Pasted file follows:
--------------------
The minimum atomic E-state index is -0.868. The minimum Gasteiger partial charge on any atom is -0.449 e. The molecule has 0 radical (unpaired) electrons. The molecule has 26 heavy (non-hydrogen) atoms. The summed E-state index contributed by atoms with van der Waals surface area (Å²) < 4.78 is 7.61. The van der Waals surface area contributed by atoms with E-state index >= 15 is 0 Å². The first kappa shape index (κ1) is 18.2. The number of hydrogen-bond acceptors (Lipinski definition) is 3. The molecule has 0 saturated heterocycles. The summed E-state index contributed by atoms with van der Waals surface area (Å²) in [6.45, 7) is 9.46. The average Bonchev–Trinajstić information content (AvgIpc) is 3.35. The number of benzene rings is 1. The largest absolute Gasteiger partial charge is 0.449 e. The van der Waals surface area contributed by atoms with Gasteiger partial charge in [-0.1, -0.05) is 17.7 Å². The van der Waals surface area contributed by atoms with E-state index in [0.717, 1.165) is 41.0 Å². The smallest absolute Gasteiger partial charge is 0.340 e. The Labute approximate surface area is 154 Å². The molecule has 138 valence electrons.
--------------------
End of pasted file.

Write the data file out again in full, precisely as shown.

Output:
The minimum atomic E-state index is -0.868. The minimum Gasteiger partial charge on any atom is -0.449 e. The molecule has 0 radical (unpaired) electrons. The molecule has 26 heavy (non-hydrogen) atoms. The summed E-state index contributed by atoms with van der Waals surface area (Å²) < 4.78 is 7.61. The van der Waals surface area contributed by atoms with E-state index >= 15 is 0 Å². The first kappa shape index (κ1) is 18.2. The number of hydrogen-bond acceptors (Lipinski definition) is 3. The molecule has 0 saturated heterocycles. The summed E-state index contributed by atoms with van der Waals surface area (Å²) in [6.45, 7) is 9.46. The average Bonchev–Trinajstić information content (AvgIpc) is 3.35. The number of benzene rings is 1. The largest absolute Gasteiger partial charge is 0.449 e. The van der Waals surface area contributed by atoms with Gasteiger partial charge in [-0.1, -0.05) is 17.7 Å². The van der Waals surface area contributed by atoms with E-state index in [0.717, 1.165) is 41.0 Å². The smallest absolute Gasteiger partial charge is 0.340 e. The Labute approximate surface area is 154 Å². The molecule has 138 valence electrons.